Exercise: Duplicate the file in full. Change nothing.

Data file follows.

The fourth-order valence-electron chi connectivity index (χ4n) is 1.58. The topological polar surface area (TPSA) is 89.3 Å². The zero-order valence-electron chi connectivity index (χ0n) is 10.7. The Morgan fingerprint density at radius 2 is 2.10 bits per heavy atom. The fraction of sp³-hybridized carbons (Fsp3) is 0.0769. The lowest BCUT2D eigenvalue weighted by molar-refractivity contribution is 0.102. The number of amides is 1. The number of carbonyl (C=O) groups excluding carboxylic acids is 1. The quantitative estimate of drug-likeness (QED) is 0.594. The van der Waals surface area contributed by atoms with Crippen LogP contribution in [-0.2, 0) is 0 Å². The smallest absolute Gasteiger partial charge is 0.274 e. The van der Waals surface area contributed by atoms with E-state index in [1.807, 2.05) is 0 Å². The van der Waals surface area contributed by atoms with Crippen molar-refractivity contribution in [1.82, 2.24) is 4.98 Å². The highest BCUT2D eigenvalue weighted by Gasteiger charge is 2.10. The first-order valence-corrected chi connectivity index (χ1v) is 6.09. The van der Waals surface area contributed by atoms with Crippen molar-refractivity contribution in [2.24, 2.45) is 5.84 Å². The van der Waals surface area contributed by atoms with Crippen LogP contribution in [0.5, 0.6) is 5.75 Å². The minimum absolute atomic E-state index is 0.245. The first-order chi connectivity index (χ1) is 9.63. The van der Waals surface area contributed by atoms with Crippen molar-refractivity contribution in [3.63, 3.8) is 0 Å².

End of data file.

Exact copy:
The fourth-order valence-electron chi connectivity index (χ4n) is 1.58. The topological polar surface area (TPSA) is 89.3 Å². The zero-order valence-electron chi connectivity index (χ0n) is 10.7. The Morgan fingerprint density at radius 2 is 2.10 bits per heavy atom. The fraction of sp³-hybridized carbons (Fsp3) is 0.0769. The lowest BCUT2D eigenvalue weighted by molar-refractivity contribution is 0.102. The number of amides is 1. The number of carbonyl (C=O) groups excluding carboxylic acids is 1. The quantitative estimate of drug-likeness (QED) is 0.594. The van der Waals surface area contributed by atoms with Crippen LogP contribution in [-0.2, 0) is 0 Å². The smallest absolute Gasteiger partial charge is 0.274 e. The van der Waals surface area contributed by atoms with E-state index in [1.807, 2.05) is 0 Å². The van der Waals surface area contributed by atoms with Crippen molar-refractivity contribution in [1.82, 2.24) is 4.98 Å². The highest BCUT2D eigenvalue weighted by Gasteiger charge is 2.10. The first-order valence-corrected chi connectivity index (χ1v) is 6.09. The van der Waals surface area contributed by atoms with Crippen molar-refractivity contribution in [2.24, 2.45) is 5.84 Å². The van der Waals surface area contributed by atoms with Crippen LogP contribution in [0.5, 0.6) is 5.75 Å². The minimum absolute atomic E-state index is 0.245. The first-order chi connectivity index (χ1) is 9.63. The van der Waals surface area contributed by atoms with Crippen molar-refractivity contribution in [3.63, 3.8) is 0 Å².